North Texas Daily

Local advocates hold 2nd Trans Pride Fest

Local advocates hold 2nd Trans Pride Fest

Local advocates hold 2nd Trans Pride Fest
November 17
12:00 2022

Despite the bitter cold and grey overcast that settled over Denton last Friday, it was all warm welcomes and bright lights at Trans Pride Fest 2, which was hosted at Rubber Gloves Rehearsal Studios.

With 20 musical artists and table after table of vendors, the second iteration of the festival brought queer artists from across DFW to celebrate LGBTQ culture in a night all for them.

“What I think is so exciting to me about this event is the fact that it’s the LGBTQ trans community doing something for ourselves — promoting the good, our voices [and] our passions,” said Richard “Wolfgang” Wolf, local artist and first performer of the night. “Here in Texas, it’s so hard. There’s a lot of people pushing against us, and it’s so easy to counterprotest and try to defend things all the time. I’m tired of playing defense every day. This is a chance to just do something, on our own, for ourselves.”

The event was organized by local advocacy group Don’t Mess With Trans Texans. The group organized the first event in April at the university after several protests were held concerning transgender rights and safety in Denton. Whereas the original festival was held in protest, Trans Pride Fest 2 set out with a different goal.

Emily and Violet are DMWTT founders and Trans Fest 2 organizers. The pair requested to be referred to by their first name to avoid harassment.

“Hosting the festival again is about persistence,” Emily said. “The first iteration was a response to the transphobia we were seeing in Denton and around Texas earlier this year. We want future iterations to be less responses and more statements that our community’s voice is growing and can’t be stopped.”

Running from 6:00 p.m. to 2:00 a.m., bands played on the venue’s outdoor and indoor stages. Heavy metal clashed with hyperpop as audiences danced, sang and moshed to 15-minute sets.

The festival was some of the artists’ opportunity for their first real public appearance. Hyperpop artist and performer Salvia Hunden, known more popularly as their stage name “Salv the Dog,” performed for their second time. It was also their first time in public wearing a dress, a decision she made because of what the festival meant to her.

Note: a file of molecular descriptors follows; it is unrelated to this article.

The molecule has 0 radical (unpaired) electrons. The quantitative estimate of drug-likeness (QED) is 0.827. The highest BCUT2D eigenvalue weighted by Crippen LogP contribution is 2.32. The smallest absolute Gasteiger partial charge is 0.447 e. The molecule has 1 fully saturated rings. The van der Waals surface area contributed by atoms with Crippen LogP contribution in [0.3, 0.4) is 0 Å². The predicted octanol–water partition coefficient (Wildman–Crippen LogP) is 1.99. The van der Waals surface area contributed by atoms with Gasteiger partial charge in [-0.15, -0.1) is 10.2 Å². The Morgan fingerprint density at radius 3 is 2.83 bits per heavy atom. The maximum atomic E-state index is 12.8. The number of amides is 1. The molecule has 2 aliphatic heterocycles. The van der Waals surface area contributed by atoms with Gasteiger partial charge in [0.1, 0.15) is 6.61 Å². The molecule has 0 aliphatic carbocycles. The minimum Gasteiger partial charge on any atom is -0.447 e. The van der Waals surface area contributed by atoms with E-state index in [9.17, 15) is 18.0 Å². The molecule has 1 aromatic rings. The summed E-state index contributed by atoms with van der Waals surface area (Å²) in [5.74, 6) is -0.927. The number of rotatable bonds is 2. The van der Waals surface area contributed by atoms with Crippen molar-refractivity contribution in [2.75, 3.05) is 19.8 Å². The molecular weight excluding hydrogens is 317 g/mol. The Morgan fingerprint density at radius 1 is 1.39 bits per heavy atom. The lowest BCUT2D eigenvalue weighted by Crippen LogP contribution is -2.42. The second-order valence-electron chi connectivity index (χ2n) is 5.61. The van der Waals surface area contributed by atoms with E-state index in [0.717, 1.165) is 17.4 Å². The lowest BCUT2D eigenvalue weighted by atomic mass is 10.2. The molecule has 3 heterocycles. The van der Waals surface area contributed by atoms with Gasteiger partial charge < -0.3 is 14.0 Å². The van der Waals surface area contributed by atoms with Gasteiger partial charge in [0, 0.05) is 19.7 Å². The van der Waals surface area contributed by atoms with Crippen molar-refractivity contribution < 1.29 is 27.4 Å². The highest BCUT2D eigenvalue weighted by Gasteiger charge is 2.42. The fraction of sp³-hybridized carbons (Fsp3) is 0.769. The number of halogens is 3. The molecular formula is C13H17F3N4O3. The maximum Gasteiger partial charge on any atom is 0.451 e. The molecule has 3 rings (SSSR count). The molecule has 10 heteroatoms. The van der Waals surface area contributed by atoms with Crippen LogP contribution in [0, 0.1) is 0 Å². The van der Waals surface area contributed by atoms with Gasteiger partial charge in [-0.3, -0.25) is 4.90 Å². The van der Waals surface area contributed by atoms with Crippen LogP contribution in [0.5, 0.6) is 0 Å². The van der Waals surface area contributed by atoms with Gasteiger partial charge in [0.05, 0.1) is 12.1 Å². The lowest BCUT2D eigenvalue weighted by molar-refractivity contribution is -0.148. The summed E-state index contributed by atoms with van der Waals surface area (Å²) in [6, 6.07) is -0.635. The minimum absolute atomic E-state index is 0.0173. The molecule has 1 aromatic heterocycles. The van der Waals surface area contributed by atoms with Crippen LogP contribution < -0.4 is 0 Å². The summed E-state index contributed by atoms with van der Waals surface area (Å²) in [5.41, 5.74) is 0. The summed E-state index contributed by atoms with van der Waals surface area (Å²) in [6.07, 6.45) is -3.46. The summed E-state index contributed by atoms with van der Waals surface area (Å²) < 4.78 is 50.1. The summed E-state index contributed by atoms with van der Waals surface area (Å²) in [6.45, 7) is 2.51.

“I figured if there’s going to be one environment where I could [wear a dress] it would probably be here,” Hunden said. “If I’m being invited to perform in this space, it would be a disservice to pretend to be something I’m not. I wanted to be as loud and as full as possible so that anyone else would be compelled to do the same.”

Local artist and vendor Kay Poyer, who sold prints at her “K333” table, came not just to showcase her art, but to also meet more people within the LGBTQ community.

Band Jake’s Holiday perform songs from their EP “Great Wave” at the Trans Pride Fest 2 on Nov. 11, 2022. Photo by Lauren Campbell.

“I’m not a UNT student, so making friends — particularly other trans friends […] — in the music scene and the arts scene around here is a little bit more difficult,” Poyer said. “I’ve just never done anything like this before, so even though I don’t have much, it’s a big step for me as an artist.”

The festival surpassed the organizers’ expectations. It sold out of all presale tickets and sold more at the door. Some Denton residents said they were drawn in by the loud music and comforting atmosphere the event provided. Others went in hopes of finding LGBTQ resources in the heart of the community.

“I am currently kind of trying to pursue maybe transitioning, so I was hoping to maybe get some resources here while I’m at it and have a good time overall,” ecology sophomore Aidan Mckinnis said.

Guests noted a welcoming spirit in the space throughout the night.

“I like the music, the energy,” Texas Women’s University freshman Dinvela Adams said. “The people here are interconnected and it’s very fun to be here.”

All proceeds from the festival went toward local advocacy groups who tabled at the event, such as Denton Left, Letters for Friends and Elm Fork John Brown Gun Club. With a much larger presence at the festival than expected, organizers are hoping to continue the pride fest indefinitely and have already announced a third event for April 2023.

“It shows that at the end of the day the Denton community values trans people and wants the best for them, no matter what other people may say,” Violet said. “No matter what the opposition may be, there’s always that force […] of support.”

Featured Image: River Elliott performs with Ballista at the Trans Pride Fest 2 at Rubber Gloves on Nov. 11, 2022. Photo by Maria Crane

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Ayden Runnels

Ayden Runnels

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